Streaming Is Harder Than It Appears

Never miss another blog post again! Click here, to be emailed when a new blog is released!

Anyone can stream… it’s so easy; just turn on your webcam and play a video game. Easy peasy, right? NO! Streaming is so much more than just playing video games on a daily basis for several hours. Most people don’t think about the time it takes to set up your lighting, test out your OBS settings, make sure all your scenes are working, prestart up the game of the day, test out the audio, and then all the cleanup after the stream, etc… whew I'm exhausted just thinking about that.

Anyone who has streamed can tell you there is so much involved with the set up, actual stream, take down, clean up, aftermath and networking of streaming. I can honestly say I spend more time not streaming than I do streaming for my channel.

I usually get to my computer about 30 to 45 minutes before my stream typically starts. At this point I start opening up all of my programs (OBS Studio, Beam, Beam chat Scottybot, Ubiquitous 2, Tweetdeck, Discord, and finally the game I'm going to be playing). If I do a dual stream with somebody else I typically have their chat open along side mine as well. At this point in the setup I’m starting to decide where all of my programs are going to go on my dual monitors. I will also start setting up my lights and testing them to make sure my green screen is lit properly in OBS. If you need help with green screens or proper lighting check out this past blog. I stream by a window so I need to adjust my lighting on a daily basis depending on the weather and the position of the sun. About 15 minutes before the stream starts I jump into my Discord voice chat and talk to my mods about any last minute changes or go over what we should expect for the night. Then at 10 minutes to the hour I start up my ‘going live in a minute’ screen so people know that will be on soon and that gives them a chance to get into the stream and get settled in.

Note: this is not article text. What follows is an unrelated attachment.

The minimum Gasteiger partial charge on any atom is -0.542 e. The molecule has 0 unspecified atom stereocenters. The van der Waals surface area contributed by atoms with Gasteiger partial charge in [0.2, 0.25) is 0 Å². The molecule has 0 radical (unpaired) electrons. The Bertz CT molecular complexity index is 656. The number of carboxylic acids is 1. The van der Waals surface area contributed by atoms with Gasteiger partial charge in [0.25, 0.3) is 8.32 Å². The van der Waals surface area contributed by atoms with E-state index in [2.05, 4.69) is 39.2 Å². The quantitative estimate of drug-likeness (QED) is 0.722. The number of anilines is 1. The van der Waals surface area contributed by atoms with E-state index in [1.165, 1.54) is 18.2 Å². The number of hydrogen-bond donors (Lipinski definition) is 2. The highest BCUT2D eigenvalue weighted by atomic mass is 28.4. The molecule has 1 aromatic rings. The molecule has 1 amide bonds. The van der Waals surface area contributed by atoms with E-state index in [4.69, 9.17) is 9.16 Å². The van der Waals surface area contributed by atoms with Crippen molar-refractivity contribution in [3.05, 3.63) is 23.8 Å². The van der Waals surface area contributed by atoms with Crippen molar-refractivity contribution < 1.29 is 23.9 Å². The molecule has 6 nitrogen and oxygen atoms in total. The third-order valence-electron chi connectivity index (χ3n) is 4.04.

During my stream most of my mods are in a voice chat room within my Discord communicating what jobs need to be done and they work together to keep the stream flowing smoothly. If people want to join my Discord and communicate with my mods they are always welcome to and it's always a fun time. I'm kind of jealous that I can't be part of those conversations, I hear they're a blast! If something needs to be changed on the fly or if my mods need to tell me something important they will tag me in a private message and I usually see a notification pop up with that message and I'm able to adjust my stream accordingly without much interruption.

Then after my stream after we do our Kitty_haz_Claws Crusade Raid and we go hang out in their stream for a little bit. I then excuse myself so I am able to jump into the quick after stream meeting with my mod's. This only lasts about 5 to 10 minutes, typically going over our statistics and numbers, and what I did wrong vs. what I did right and then how I can fix things for the next stream. During this conversation with my mod's I'm typically closing out of all of my programs turning off my lights, closing down my stream, and sending out my closing tweets of the day thanking my viewers for any tips, raids, or subs and giving an overview of how the night went.

After our short five to ten minute mod meeting is over we then jump into a public chat room and we hang out with our viewers and possibly start up a multiplayer game with all of our viewers or just hang around and talk about whatever is on their minds. This time with my viewers in my Discord can last 10 minutes or it can last up to an hour just depends on how the conversation is going. This time is also very important to me as I get to connect with my crusaders and knights in a more personable fashion

The rest of the time I'm typically networking and helping promote other streamers to help them get their foot in the door and get noticed. I also write a blog and it's amazing! If you haven't read it you really should. ;) This weekly blog actually takes up a lot of my free time, but I know a lot of people count on it and look to me for advice, which in my mind is completely worth it. In addition to all of this, I am the head of our stream group called The Crusade and this stream group is unlike most of the stream groups out there. This group is very much hands-on hard work and dedication, it is not a social group. Members of The Crusade work very close to each other and we pinpoint where each of our struggles are (including my own). We then help each other fix those struggles and encourage each other with our strong points to help build each other up into better streamers.

I understand that not every streamer out there is as ambitious as I am or as dedicated to a cause or idea, but I like to think it’s because of these things that I am so successful.

Until next time…



Never miss another blog post again! Click here, to be emailed when a new blog is released!